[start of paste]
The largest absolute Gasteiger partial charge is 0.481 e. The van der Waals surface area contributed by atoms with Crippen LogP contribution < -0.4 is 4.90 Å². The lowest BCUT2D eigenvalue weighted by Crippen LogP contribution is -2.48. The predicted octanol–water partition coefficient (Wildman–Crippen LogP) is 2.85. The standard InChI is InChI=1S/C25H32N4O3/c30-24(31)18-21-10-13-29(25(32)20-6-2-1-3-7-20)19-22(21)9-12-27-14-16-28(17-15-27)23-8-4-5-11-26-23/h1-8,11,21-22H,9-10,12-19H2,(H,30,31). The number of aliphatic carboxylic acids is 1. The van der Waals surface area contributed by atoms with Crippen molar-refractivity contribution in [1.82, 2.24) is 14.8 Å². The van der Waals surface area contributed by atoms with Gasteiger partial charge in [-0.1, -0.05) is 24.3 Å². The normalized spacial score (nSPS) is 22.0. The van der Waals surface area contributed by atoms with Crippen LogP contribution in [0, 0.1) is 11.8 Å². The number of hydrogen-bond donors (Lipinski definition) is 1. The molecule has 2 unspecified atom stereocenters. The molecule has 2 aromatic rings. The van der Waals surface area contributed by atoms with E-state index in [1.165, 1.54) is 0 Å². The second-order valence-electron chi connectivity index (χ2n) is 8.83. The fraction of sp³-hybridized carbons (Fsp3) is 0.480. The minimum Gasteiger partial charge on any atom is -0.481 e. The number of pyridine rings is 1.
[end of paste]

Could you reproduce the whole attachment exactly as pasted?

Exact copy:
The largest absolute Gasteiger partial charge is 0.481 e. The van der Waals surface area contributed by atoms with Crippen LogP contribution < -0.4 is 4.90 Å². The lowest BCUT2D eigenvalue weighted by Crippen LogP contribution is -2.48. The predicted octanol–water partition coefficient (Wildman–Crippen LogP) is 2.85. The standard InChI is InChI=1S/C25H32N4O3/c30-24(31)18-21-10-13-29(25(32)20-6-2-1-3-7-20)19-22(21)9-12-27-14-16-28(17-15-27)23-8-4-5-11-26-23/h1-8,11,21-22H,9-10,12-19H2,(H,30,31). The number of aliphatic carboxylic acids is 1. The van der Waals surface area contributed by atoms with Crippen molar-refractivity contribution in [1.82, 2.24) is 14.8 Å². The van der Waals surface area contributed by atoms with Gasteiger partial charge in [-0.1, -0.05) is 24.3 Å². The normalized spacial score (nSPS) is 22.0. The van der Waals surface area contributed by atoms with Crippen LogP contribution in [0, 0.1) is 11.8 Å². The number of hydrogen-bond donors (Lipinski definition) is 1. The molecule has 2 unspecified atom stereocenters. The molecule has 2 aromatic rings. The van der Waals surface area contributed by atoms with E-state index in [1.165, 1.54) is 0 Å². The second-order valence-electron chi connectivity index (χ2n) is 8.83. The fraction of sp³-hybridized carbons (Fsp3) is 0.480. The minimum Gasteiger partial charge on any atom is -0.481 e. The number of pyridine rings is 1.